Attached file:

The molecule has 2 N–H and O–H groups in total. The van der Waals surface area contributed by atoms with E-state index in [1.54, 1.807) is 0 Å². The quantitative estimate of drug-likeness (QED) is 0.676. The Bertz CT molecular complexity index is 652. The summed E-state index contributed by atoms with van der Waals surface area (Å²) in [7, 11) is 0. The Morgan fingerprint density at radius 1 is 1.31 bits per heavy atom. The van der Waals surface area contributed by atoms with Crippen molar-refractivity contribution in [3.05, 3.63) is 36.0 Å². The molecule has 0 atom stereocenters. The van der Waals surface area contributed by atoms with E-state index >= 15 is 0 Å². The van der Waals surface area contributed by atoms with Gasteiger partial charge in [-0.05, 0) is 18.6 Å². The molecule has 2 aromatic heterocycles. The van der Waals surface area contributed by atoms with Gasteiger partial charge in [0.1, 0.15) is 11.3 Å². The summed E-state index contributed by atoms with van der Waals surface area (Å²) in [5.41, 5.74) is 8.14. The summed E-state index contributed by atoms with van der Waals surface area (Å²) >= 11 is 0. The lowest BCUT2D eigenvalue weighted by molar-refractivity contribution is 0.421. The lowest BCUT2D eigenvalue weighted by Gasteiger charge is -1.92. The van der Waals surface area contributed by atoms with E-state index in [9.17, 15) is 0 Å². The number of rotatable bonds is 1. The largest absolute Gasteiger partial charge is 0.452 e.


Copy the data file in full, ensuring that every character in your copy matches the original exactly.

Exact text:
The molecule has 2 N–H and O–H groups in total. The van der Waals surface area contributed by atoms with E-state index in [1.54, 1.807) is 0 Å². The quantitative estimate of drug-likeness (QED) is 0.676. The Bertz CT molecular complexity index is 652. The summed E-state index contributed by atoms with van der Waals surface area (Å²) in [7, 11) is 0. The Morgan fingerprint density at radius 1 is 1.31 bits per heavy atom. The van der Waals surface area contributed by atoms with Crippen molar-refractivity contribution in [3.05, 3.63) is 36.0 Å². The molecule has 0 atom stereocenters. The van der Waals surface area contributed by atoms with E-state index >= 15 is 0 Å². The van der Waals surface area contributed by atoms with Gasteiger partial charge in [-0.05, 0) is 18.6 Å². The molecule has 2 aromatic heterocycles. The van der Waals surface area contributed by atoms with Gasteiger partial charge in [0.1, 0.15) is 11.3 Å². The summed E-state index contributed by atoms with van der Waals surface area (Å²) in [5.41, 5.74) is 8.14. The summed E-state index contributed by atoms with van der Waals surface area (Å²) >= 11 is 0. The lowest BCUT2D eigenvalue weighted by molar-refractivity contribution is 0.421. The lowest BCUT2D eigenvalue weighted by Gasteiger charge is -1.92. The van der Waals surface area contributed by atoms with E-state index in [9.17, 15) is 0 Å². The number of rotatable bonds is 1. The largest absolute Gasteiger partial charge is 0.452 e.